Retired Millicent grazier John Stuckey may have turned 93 but he is close to achieving his aim of piloting a light aircraft.
Every few weeks, he drives himself 330km to the Murray Bridge airport for an hour-long flying lesson with an instructor.
Mr Stuckey is drawing closer to proficiency in taking off and landing and other aspects of flying.
“I want to get to the stage where flying for me becomes automatic like when driving a car,” Mr Stuckey said.
“Due to a medical condition I will never be granted a licence, but I can fully take controls of a light plane as long as I am in the company of a licensed pilot.
“The impetus for flying came from my children when they gave me a joy flight from Mount Gambier last October for my 93rd birthday.
“My friend David Botting came with me and the 90-minute joy flight took us to Lucindale, Kingston, Beachport and over my former farm called ‘Kopje’ at Rendelsham.
“This stirred my instincts to fly.
“I then decided to take flying lessons with the closest place to Millicent being Murray Bridge.”
Mr Stuckey has not always been at ease in the air or on the water.
However, a successful course of acupuncture 40 years ago cured him of his air sickness and sea-sickness.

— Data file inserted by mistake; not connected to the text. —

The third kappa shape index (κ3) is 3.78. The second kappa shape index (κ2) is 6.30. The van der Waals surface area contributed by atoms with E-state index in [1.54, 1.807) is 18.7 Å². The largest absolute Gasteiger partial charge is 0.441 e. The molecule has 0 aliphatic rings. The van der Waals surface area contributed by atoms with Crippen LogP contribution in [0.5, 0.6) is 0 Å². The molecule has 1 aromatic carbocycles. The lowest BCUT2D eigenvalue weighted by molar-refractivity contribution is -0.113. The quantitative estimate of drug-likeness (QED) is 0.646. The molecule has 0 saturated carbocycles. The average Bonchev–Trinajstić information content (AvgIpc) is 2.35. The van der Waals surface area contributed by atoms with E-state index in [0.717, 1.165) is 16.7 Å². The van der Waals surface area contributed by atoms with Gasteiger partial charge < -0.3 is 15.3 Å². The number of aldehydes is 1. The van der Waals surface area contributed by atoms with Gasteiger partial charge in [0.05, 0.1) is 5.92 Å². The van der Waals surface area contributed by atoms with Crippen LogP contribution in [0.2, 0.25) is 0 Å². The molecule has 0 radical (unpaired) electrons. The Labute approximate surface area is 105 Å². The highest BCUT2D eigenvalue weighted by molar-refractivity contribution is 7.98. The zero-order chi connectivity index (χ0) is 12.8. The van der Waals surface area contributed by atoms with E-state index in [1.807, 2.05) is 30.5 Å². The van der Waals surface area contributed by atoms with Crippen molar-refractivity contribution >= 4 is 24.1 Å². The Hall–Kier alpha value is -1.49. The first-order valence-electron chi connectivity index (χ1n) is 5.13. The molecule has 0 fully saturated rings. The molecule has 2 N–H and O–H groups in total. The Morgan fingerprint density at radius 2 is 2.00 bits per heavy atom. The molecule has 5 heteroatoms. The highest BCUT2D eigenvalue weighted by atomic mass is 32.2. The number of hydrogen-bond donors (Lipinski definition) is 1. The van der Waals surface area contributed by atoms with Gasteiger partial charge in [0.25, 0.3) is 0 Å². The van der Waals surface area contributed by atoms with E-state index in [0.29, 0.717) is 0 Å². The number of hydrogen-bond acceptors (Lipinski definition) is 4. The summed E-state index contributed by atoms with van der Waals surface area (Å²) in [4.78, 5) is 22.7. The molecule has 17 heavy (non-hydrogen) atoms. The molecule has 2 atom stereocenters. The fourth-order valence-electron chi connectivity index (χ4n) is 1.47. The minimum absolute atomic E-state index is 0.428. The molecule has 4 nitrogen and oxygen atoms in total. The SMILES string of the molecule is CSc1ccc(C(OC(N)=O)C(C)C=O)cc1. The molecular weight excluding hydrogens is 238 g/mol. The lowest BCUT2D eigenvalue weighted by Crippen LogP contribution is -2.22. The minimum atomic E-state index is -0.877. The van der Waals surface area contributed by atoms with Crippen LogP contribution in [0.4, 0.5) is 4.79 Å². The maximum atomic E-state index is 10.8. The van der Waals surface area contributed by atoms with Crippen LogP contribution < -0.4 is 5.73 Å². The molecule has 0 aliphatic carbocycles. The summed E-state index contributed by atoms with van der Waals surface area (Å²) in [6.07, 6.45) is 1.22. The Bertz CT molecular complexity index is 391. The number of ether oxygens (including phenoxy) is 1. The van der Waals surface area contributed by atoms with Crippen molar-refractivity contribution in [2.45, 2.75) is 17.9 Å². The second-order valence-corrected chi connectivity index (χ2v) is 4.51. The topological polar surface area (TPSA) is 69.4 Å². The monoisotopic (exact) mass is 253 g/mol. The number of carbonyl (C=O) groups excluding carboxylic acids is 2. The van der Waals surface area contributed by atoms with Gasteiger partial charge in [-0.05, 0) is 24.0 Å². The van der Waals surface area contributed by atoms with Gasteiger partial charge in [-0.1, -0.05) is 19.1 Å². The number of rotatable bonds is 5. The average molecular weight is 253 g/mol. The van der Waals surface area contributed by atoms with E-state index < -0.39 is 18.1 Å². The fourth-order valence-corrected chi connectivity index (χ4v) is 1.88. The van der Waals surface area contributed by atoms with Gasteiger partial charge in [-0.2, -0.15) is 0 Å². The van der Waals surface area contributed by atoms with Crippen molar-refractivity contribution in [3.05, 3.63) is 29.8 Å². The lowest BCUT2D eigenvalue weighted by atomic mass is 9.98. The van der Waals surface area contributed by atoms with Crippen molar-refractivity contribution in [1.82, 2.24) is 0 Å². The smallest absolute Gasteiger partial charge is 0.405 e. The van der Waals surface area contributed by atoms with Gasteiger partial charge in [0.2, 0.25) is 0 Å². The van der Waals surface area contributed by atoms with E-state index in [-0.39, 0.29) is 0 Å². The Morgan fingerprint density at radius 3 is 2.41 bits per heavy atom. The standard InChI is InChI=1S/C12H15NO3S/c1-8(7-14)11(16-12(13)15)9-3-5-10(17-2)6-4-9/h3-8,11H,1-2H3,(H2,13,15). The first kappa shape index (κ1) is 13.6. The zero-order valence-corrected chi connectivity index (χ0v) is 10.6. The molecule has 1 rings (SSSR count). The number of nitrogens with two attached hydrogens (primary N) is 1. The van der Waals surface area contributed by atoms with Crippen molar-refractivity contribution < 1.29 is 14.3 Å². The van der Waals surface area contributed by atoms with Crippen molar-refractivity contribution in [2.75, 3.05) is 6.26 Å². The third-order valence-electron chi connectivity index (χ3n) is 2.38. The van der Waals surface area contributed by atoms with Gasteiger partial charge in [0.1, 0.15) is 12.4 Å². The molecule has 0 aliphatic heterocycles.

There is another remarkable strand to a nonagenarian taking to the skies as it evokes a family action over a century ago.
His late father Robert Stuckey had already carved his name into the history books during World War I as a commissioned officer and pilot with the pioneering Australian Flying Corps.
“Dad was born at the Mount Burr Forest headquarters in 1896 where my grandfather Stuckey was the district forester,” Mr Stuckey said.
“He won the Vansittart Scholarship to St Peter’s College in Adelaide and later the family moved to a farm near Dubbo in New South Wales.
“At the age of 20 in 1916, he enlisted in the Light Horse and fought the Turks in Palestine.
“He was then chosen to be a cadet with the Australian Flying Corps and trained in a single-engine B.E.2.E bi-plane at Cairo around the pyramids.
“Dad was commissioned and presented with his AFC wings.
“The war ended a short time later and dad did not fly any operational missions.
“After the war, dad attended a few AFC reunions with famous pilots like Sir Ross Smith and Sir Keith Smith.
“He made a successful career in banking and became the ANZ Bank assistant general manager.”
The uniform and associated personal items of Second Lieutenant Stuckey are now displayed in the National Trust Museum in his hometown of Millicent.
Meanwhile, Mr Stuckey well remembers an historic event from exactly 90 years ago.
As a three-year-old, he was carried on the shoulders of his late father across the newly-built Sydney Harbour Bridge in 1932.
The public was welcome to walk across the bridge before its opening to trains and vehicular traffic.
“We were living at Roseville at the time and we caught a train into the city,” Mr Stuckey said.
“My mother was with us along with my sister who was a few years older.
“All I mostly remember is the vast number of people.”